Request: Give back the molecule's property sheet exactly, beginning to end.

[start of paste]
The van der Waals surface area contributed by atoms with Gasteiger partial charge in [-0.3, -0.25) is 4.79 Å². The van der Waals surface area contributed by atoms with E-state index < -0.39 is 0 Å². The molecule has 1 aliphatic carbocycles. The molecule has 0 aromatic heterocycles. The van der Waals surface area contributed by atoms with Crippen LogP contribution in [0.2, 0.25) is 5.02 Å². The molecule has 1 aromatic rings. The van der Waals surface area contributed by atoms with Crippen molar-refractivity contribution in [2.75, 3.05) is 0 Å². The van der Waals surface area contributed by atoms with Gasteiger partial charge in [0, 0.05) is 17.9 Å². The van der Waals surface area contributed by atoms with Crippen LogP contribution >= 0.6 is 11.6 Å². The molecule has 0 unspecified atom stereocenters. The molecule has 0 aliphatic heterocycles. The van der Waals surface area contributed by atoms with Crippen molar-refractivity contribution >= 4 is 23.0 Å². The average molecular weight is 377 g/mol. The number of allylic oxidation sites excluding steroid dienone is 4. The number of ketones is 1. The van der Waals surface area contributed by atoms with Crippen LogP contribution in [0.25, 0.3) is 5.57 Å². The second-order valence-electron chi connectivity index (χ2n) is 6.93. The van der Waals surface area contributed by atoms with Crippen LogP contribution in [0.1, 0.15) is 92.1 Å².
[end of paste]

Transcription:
The van der Waals surface area contributed by atoms with Gasteiger partial charge in [-0.3, -0.25) is 4.79 Å². The van der Waals surface area contributed by atoms with E-state index < -0.39 is 0 Å². The molecule has 1 aliphatic carbocycles. The molecule has 0 aromatic heterocycles. The van der Waals surface area contributed by atoms with Crippen LogP contribution in [0.2, 0.25) is 5.02 Å². The molecule has 1 aromatic rings. The van der Waals surface area contributed by atoms with Crippen molar-refractivity contribution in [2.75, 3.05) is 0 Å². The van der Waals surface area contributed by atoms with Gasteiger partial charge in [0, 0.05) is 17.9 Å². The van der Waals surface area contributed by atoms with Crippen LogP contribution >= 0.6 is 11.6 Å². The molecule has 0 unspecified atom stereocenters. The molecule has 0 aliphatic heterocycles. The van der Waals surface area contributed by atoms with Crippen molar-refractivity contribution >= 4 is 23.0 Å². The average molecular weight is 377 g/mol. The number of allylic oxidation sites excluding steroid dienone is 4. The number of ketones is 1. The van der Waals surface area contributed by atoms with Crippen LogP contribution in [0.25, 0.3) is 5.57 Å². The second-order valence-electron chi connectivity index (χ2n) is 6.93. The van der Waals surface area contributed by atoms with Crippen LogP contribution in [0.1, 0.15) is 92.1 Å².